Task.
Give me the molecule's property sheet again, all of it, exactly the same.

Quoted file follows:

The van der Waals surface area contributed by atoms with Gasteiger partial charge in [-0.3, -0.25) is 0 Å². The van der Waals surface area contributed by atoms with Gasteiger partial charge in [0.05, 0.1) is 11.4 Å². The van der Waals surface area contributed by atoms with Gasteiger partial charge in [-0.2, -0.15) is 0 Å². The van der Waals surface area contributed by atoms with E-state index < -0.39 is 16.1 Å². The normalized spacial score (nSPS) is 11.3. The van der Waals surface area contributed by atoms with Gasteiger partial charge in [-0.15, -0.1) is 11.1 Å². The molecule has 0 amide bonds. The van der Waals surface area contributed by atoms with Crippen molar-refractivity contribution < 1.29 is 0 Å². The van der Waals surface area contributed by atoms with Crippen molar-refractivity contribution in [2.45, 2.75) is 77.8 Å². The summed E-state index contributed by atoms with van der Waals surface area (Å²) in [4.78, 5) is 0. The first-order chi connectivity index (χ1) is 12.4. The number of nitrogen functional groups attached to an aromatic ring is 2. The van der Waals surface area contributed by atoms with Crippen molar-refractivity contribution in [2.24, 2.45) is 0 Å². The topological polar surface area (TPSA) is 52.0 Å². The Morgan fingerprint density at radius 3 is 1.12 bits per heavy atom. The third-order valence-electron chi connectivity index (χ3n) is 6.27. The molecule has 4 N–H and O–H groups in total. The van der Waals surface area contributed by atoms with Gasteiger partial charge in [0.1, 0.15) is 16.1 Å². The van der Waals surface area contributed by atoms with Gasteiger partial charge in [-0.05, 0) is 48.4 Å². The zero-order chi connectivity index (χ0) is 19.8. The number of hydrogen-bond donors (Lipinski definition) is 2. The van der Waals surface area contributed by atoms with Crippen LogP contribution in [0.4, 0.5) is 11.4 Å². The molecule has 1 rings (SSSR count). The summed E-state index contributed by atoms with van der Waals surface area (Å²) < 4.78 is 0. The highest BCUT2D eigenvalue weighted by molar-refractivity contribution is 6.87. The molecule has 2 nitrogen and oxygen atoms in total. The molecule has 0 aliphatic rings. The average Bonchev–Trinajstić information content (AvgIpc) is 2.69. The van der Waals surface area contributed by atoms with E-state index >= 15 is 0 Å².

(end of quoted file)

The van der Waals surface area contributed by atoms with Gasteiger partial charge in [-0.3, -0.25) is 0 Å². The van der Waals surface area contributed by atoms with Gasteiger partial charge in [0.05, 0.1) is 11.4 Å². The van der Waals surface area contributed by atoms with Gasteiger partial charge in [-0.2, -0.15) is 0 Å². The van der Waals surface area contributed by atoms with E-state index < -0.39 is 16.1 Å². The normalized spacial score (nSPS) is 11.3. The van der Waals surface area contributed by atoms with Gasteiger partial charge in [-0.15, -0.1) is 11.1 Å². The molecule has 0 amide bonds. The van der Waals surface area contributed by atoms with Crippen molar-refractivity contribution < 1.29 is 0 Å². The van der Waals surface area contributed by atoms with Crippen molar-refractivity contribution in [2.45, 2.75) is 77.8 Å². The summed E-state index contributed by atoms with van der Waals surface area (Å²) in [4.78, 5) is 0. The first-order chi connectivity index (χ1) is 12.4. The number of nitrogen functional groups attached to an aromatic ring is 2. The van der Waals surface area contributed by atoms with Crippen molar-refractivity contribution in [2.24, 2.45) is 0 Å². The topological polar surface area (TPSA) is 52.0 Å². The Morgan fingerprint density at radius 3 is 1.12 bits per heavy atom. The third-order valence-electron chi connectivity index (χ3n) is 6.27. The molecule has 4 N–H and O–H groups in total. The van der Waals surface area contributed by atoms with Gasteiger partial charge in [0.1, 0.15) is 16.1 Å². The van der Waals surface area contributed by atoms with Gasteiger partial charge in [-0.05, 0) is 48.4 Å². The zero-order chi connectivity index (χ0) is 19.8. The number of hydrogen-bond donors (Lipinski definition) is 2. The van der Waals surface area contributed by atoms with Crippen LogP contribution in [0.4, 0.5) is 11.4 Å². The molecule has 1 rings (SSSR count). The summed E-state index contributed by atoms with van der Waals surface area (Å²) < 4.78 is 0. The highest BCUT2D eigenvalue weighted by molar-refractivity contribution is 6.87. The molecule has 2 nitrogen and oxygen atoms in total. The molecule has 0 aliphatic rings. The average Bonchev–Trinajstić information content (AvgIpc) is 2.69. The van der Waals surface area contributed by atoms with E-state index >= 15 is 0 Å².